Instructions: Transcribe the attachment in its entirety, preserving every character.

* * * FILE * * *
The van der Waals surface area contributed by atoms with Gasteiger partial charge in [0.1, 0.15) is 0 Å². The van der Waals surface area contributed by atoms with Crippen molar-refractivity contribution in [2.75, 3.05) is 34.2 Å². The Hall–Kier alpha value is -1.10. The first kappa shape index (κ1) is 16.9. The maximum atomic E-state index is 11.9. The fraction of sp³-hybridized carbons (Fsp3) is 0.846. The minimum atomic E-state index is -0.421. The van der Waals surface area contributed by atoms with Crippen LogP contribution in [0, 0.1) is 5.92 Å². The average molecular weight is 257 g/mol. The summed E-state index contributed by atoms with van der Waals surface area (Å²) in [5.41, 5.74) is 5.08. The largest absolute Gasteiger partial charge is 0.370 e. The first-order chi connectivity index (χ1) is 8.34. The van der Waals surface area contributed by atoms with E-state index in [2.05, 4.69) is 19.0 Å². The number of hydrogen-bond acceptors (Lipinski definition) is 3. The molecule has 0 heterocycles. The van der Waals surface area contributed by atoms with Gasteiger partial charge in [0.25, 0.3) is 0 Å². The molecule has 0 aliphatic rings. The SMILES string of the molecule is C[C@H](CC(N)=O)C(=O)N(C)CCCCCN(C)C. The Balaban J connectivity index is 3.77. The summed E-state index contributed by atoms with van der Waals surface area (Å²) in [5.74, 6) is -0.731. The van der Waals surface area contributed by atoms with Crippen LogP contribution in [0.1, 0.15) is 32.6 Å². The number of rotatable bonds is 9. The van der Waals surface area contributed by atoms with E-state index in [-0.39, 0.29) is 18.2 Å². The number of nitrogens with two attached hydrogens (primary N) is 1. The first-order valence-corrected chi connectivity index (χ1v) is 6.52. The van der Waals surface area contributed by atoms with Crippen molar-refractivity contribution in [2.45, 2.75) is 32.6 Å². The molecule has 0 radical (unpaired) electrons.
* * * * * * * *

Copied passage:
The van der Waals surface area contributed by atoms with Gasteiger partial charge in [0.1, 0.15) is 0 Å². The van der Waals surface area contributed by atoms with Crippen molar-refractivity contribution in [2.75, 3.05) is 34.2 Å². The Hall–Kier alpha value is -1.10. The first kappa shape index (κ1) is 16.9. The maximum atomic E-state index is 11.9. The fraction of sp³-hybridized carbons (Fsp3) is 0.846. The minimum atomic E-state index is -0.421. The van der Waals surface area contributed by atoms with Crippen LogP contribution in [0, 0.1) is 5.92 Å². The average molecular weight is 257 g/mol. The summed E-state index contributed by atoms with van der Waals surface area (Å²) in [5.41, 5.74) is 5.08. The largest absolute Gasteiger partial charge is 0.370 e. The first-order chi connectivity index (χ1) is 8.34. The van der Waals surface area contributed by atoms with E-state index in [2.05, 4.69) is 19.0 Å². The number of hydrogen-bond acceptors (Lipinski definition) is 3. The molecule has 0 heterocycles. The van der Waals surface area contributed by atoms with Gasteiger partial charge in [0.25, 0.3) is 0 Å². The molecule has 0 aliphatic rings. The SMILES string of the molecule is C[C@H](CC(N)=O)C(=O)N(C)CCCCCN(C)C. The Balaban J connectivity index is 3.77. The summed E-state index contributed by atoms with van der Waals surface area (Å²) in [5.74, 6) is -0.731. The van der Waals surface area contributed by atoms with Crippen LogP contribution in [0.1, 0.15) is 32.6 Å². The number of rotatable bonds is 9. The van der Waals surface area contributed by atoms with E-state index in [-0.39, 0.29) is 18.2 Å². The number of nitrogens with two attached hydrogens (primary N) is 1. The first-order valence-corrected chi connectivity index (χ1v) is 6.52. The van der Waals surface area contributed by atoms with Crippen molar-refractivity contribution in [2.45, 2.75) is 32.6 Å². The molecule has 0 radical (unpaired) electrons.